Politicians should be clear and honest. Tell us we need more tax revenue, not higher tax rates. Then lower tax rates to make sure we get the revenue we need.

Monday, July 13, 2009

Morgan Stanley and the Future of Research

By Sam Ro - The Financial Times recently reported Morgan Stanley tapped a 15 year old summer intern for some insight into "How Teenagers Consume Media." The introduction reads, "Without claiming representation or statistical accuracy, his piece provides one of the clearest and most thought provoking insights we have seen."

So, as the requirement to provide independent third party research expires in the next few weeks (Global Research Analyst Settlement), is this a preview of research to come? It's cheap (Hello, cost savings!), it has no statistical basis (Nassim Taleb would be proud), and it's independent (How corrupt could a teenager be?).

Of course, I don't really expect research departments to be taken over by high school kids. However, I do expect to see an increasing use of unconventional research. Surely, statistical study will reveal that conventional research has made you very little, if any, money in recent years.

Friday, July 10, 2009

Enough Already!

By Jeff Diamond - I’m getting tired of Tim Geithner, Ben Bernanke, Barney Frank, Larry Summers, and President Obama making false promises about what our government can accomplish with all of this intervention. The intervention spans markets, private enterprise, government, and even the judicial system (as they make end runs around bankruptcy law and contract law, etc.)

When in the world are they going to admit that we’ve got problems that the government can’t fix? When are they going to allow some of the “too big to fail” institutions to fail? You know it’s coming. They know it’s coming (or at least they should!) Bad risk-takers should fail. That’s the way capitalism works, and if you intervene on the downside, then don’t expect capitalism to work to the upside either. Sure, we might get bouts of improved economic activity, but don’t expect a lasting recovery. Just look at Japan. We are looking a lot more like them all the time. They started intervening back in the early 1990’s and look how far that has gotten them.

Bubbles form when capital is misallocated, and they burst when that misallocation leads to unsustainable price levels. Admittedly, the bursting is no fun. It’s damn painful. So, I understand the desire and willingness of politicians to step in to alleviate the pain (and I have no doubt that we would be in the same position if George W. Bush were still President and Henry Paulson in the Treasury.) The problem is by not allowing the markets and the economy to “clear,” our government just delays the day of reckoning.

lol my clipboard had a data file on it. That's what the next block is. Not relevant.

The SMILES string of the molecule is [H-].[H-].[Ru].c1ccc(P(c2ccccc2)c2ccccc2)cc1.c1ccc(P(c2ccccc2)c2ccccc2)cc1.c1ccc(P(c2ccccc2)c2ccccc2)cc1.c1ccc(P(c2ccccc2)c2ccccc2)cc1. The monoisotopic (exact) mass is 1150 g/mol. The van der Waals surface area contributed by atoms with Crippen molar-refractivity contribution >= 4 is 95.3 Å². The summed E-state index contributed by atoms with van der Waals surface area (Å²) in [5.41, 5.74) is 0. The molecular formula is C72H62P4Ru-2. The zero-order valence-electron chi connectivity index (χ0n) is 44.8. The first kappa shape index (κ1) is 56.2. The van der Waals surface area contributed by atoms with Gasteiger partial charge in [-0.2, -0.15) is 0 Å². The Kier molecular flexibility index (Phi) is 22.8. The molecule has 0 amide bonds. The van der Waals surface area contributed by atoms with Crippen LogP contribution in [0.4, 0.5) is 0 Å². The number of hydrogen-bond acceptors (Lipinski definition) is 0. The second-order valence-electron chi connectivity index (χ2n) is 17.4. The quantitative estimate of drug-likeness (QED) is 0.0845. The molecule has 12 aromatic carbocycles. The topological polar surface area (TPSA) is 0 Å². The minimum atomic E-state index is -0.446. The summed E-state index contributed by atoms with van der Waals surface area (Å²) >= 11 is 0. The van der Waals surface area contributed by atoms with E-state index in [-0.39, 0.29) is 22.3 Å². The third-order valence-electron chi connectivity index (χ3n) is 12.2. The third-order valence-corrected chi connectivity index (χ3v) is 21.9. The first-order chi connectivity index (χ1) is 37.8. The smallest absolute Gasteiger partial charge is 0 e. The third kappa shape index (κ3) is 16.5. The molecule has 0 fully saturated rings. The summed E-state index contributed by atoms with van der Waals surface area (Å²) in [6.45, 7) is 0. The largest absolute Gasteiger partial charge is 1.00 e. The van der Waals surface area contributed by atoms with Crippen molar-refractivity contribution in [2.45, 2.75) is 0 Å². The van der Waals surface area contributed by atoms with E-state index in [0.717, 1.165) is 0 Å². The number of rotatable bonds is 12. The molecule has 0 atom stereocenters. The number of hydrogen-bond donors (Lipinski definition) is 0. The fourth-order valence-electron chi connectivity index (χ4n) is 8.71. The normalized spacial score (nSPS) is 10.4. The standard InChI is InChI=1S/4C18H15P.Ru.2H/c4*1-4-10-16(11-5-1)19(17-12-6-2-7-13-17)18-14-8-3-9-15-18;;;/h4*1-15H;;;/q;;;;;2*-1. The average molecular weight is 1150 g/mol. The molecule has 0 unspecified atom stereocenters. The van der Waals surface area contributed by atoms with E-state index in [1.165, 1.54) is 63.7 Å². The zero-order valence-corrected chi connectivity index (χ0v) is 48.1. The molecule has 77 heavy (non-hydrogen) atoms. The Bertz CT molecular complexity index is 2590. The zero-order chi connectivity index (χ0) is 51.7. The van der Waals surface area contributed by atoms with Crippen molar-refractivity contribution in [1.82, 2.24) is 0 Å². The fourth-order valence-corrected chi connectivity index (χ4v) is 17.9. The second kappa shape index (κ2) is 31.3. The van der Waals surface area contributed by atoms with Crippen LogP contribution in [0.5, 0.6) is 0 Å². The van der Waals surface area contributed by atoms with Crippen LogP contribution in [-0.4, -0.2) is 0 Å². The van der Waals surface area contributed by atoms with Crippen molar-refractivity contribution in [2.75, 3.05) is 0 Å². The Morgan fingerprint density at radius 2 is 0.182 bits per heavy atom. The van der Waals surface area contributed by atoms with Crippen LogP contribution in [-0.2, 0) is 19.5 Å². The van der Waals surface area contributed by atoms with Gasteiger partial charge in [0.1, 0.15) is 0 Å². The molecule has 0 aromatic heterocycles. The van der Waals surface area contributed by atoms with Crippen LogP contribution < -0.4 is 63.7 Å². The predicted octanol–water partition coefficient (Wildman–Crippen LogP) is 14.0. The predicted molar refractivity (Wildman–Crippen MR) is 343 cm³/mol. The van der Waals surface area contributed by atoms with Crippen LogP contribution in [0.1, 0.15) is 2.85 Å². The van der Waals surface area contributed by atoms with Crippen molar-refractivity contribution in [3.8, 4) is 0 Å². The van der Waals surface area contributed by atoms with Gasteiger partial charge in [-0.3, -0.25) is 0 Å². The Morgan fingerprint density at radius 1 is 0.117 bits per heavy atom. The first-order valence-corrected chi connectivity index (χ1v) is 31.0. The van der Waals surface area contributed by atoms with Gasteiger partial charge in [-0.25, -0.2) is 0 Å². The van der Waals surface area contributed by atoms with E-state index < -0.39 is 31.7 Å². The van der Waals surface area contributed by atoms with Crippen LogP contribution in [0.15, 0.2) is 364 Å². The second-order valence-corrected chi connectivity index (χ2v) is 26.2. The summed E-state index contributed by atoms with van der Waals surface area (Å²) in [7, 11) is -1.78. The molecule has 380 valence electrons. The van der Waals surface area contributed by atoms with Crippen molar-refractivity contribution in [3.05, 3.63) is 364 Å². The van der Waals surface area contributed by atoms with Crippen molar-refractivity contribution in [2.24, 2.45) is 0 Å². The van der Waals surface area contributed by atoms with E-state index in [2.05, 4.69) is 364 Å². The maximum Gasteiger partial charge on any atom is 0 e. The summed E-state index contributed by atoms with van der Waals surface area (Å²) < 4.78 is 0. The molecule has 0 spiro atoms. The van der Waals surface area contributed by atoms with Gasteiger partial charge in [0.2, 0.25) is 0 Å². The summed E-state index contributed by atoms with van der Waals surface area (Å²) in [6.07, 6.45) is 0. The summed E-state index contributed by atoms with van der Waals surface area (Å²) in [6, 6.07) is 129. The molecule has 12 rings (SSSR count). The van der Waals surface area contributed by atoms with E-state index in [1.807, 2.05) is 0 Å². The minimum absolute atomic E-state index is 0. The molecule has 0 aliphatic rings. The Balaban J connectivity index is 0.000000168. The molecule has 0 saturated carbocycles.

The topic of stimulus package II keeps resurfacing since there is general dissatisfaction with the continuing malaise. Now, I guess I should distinguish between bailouts and stimulus. I am vaguely sympathetic to a well-structured stimulus plan. The problem is that the stimulus money isn’t getting spent on stimulus. The biggest share of Stimulus Package I was given to the states who are using it to support their bloated and unsupportable state budgets. Revenues have fallen off a cliff in most states around the country and they aren’t going to bounce back big enough and quick enough to avoid painful cutbacks. Just look at California, even with the stimulus money from the federal government they can’t make ends meet! Federal, state, and local governments are attempting to provide too many services and benefits that they cannot (and never could) afford.

So, when is the greatest capitalist society in the history of the world ever going to allow capitalism to work? The first step is allowing the bad actors to fail and suffer their due (and that includes the states.) Yes, asset prices will fall and people will lose more jobs, but it will happen anyway. Just pick your timeframe… One or two years of pain? Or, one or two decades? If you picked the latter, then I hope you are prepared for all sorts of unintended consequences. We are already seeing the bad actors that the government has propped up undercut their competition who didn’t need a bailout. The explosion in government debt is going to lead to something bad. I’d guess higher interest rates and a weak currency, but who knows? And who knows what the unintended consequences of the unintended consequences will be, but in general, I’d guess that they won’t be pleasant.